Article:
Meanwhile, the departing grown children are not getting their own landlines. They are often renters. They can get all the phone, texting and internet services they need on the mobile network.
The ACMA says mobile services grew by 13 per cent during 2010–11 to reach 29 million. That includes mobile internet services, but the handset services amount to more than one per person. Many people have work and private mobile phones.
A lot of them are forsaking their landlines.
So the randomness and accuracy of the polling sample must wane as the number of landline users declines.
The pollsters are clearly missing a lot of young people who prefer mobiles, especially renters.
My guess is that this would result in under-estimation of the Green vote, and possibly the Labor vote.
That said, in recent times, the effect has been neutralised at election time because the campaign tends to hurt Green support as they get squeezed in the media as journalists and voters concentrate on the main players. Also, big donors give to the major parties who concentrate their spending of it at election time.
Some pollsters, notably Morgan, prefer face-to-face political polling. But the logistics of getting a truly random sample that way in this wide brown land must be extremely difficult.
You can bet the pollsters will be working on ways to overcome the landline bias. One way is weight answers according to age-bracket census data. So if people aged 18 to 25 form, say, 8 per cent of the population and only 4 per cent of the “random” sample, you double the weight given to the poll answers from that age group.
Pollsters desperately want to get it right. Their livelihoods literally depend on it. Newspoll tells its customers it wants to provide “cost effective research you can trust”. “Our accuracy has been proven time after time through our regular voting intention election surveys,” it says. “We use the same commitment to quality to support all of our clients.”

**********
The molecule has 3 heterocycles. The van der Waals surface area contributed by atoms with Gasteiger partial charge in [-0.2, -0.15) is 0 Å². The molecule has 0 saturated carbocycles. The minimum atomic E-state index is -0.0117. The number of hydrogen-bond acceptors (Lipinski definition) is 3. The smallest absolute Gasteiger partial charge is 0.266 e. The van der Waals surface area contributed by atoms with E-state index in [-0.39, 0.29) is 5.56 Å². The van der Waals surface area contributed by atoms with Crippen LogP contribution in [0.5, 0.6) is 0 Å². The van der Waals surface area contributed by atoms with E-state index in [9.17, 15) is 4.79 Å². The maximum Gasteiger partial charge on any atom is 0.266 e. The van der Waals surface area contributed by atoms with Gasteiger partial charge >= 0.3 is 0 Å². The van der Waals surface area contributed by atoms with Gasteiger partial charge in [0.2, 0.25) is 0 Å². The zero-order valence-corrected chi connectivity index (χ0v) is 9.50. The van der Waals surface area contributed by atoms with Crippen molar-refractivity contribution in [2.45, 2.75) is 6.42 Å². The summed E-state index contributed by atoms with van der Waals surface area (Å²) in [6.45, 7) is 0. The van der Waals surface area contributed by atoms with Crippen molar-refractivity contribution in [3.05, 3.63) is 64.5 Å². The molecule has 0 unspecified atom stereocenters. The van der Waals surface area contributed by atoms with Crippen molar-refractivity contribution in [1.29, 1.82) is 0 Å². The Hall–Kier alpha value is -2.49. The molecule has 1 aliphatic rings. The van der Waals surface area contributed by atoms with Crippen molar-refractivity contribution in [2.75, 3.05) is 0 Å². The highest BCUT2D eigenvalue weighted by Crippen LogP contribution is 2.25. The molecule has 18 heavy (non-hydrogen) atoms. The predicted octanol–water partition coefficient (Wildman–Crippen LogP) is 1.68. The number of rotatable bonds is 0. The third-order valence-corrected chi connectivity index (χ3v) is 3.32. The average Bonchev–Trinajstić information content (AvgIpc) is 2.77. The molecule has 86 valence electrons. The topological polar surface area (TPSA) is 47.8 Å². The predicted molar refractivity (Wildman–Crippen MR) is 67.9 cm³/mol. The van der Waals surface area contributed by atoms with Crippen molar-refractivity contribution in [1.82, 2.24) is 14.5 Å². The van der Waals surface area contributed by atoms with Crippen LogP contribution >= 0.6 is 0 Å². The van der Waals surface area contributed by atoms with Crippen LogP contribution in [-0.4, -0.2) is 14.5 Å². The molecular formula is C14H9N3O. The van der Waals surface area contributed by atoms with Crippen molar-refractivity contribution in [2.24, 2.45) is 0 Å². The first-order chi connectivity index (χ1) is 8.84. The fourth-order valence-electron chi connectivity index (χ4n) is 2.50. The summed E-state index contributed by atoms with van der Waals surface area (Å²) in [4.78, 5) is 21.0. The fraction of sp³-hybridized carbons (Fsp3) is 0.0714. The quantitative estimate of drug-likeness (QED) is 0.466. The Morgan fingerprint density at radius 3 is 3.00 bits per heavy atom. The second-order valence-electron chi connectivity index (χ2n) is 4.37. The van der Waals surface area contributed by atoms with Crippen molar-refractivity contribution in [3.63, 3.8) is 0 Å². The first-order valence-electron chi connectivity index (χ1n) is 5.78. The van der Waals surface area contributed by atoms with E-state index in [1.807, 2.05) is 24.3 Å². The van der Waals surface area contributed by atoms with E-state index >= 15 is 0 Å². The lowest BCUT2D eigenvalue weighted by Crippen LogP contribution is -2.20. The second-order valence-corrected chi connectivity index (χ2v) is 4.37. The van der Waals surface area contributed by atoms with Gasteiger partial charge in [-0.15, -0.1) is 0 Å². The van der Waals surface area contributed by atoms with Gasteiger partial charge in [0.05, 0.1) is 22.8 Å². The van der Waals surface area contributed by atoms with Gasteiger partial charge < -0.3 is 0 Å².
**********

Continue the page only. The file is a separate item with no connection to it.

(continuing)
Pollsters like to continue polling right up to election day because their poll result is then more likely to be closer to the validating actual election result.
This far out from an election, Labor MPs must be asking will the latest gains be kept and improved upon. At present the 30 per cent primary vote and preferences would give it a 45 percent two-party preferred vote. If uniform that would result in the loss of 20 of its 72 seats – more than one in four Labor MPs.
Not all of those would consider their case hopeless. Not all would consider their chances any better if they changed leader now. But history shows that backbenchers get techier as election day nears if polls are bad and if they show the party’s position would improve with a change in leadership. Remember that in 1983 Labor threw out Bill Hayden as leader on the day the election was called.
Winning is everything. This is why polling is so important and why pollsters have got to face up to the declining use of the landline.
This article first appeared in The Canberra Times on Saturday 19 May 2012.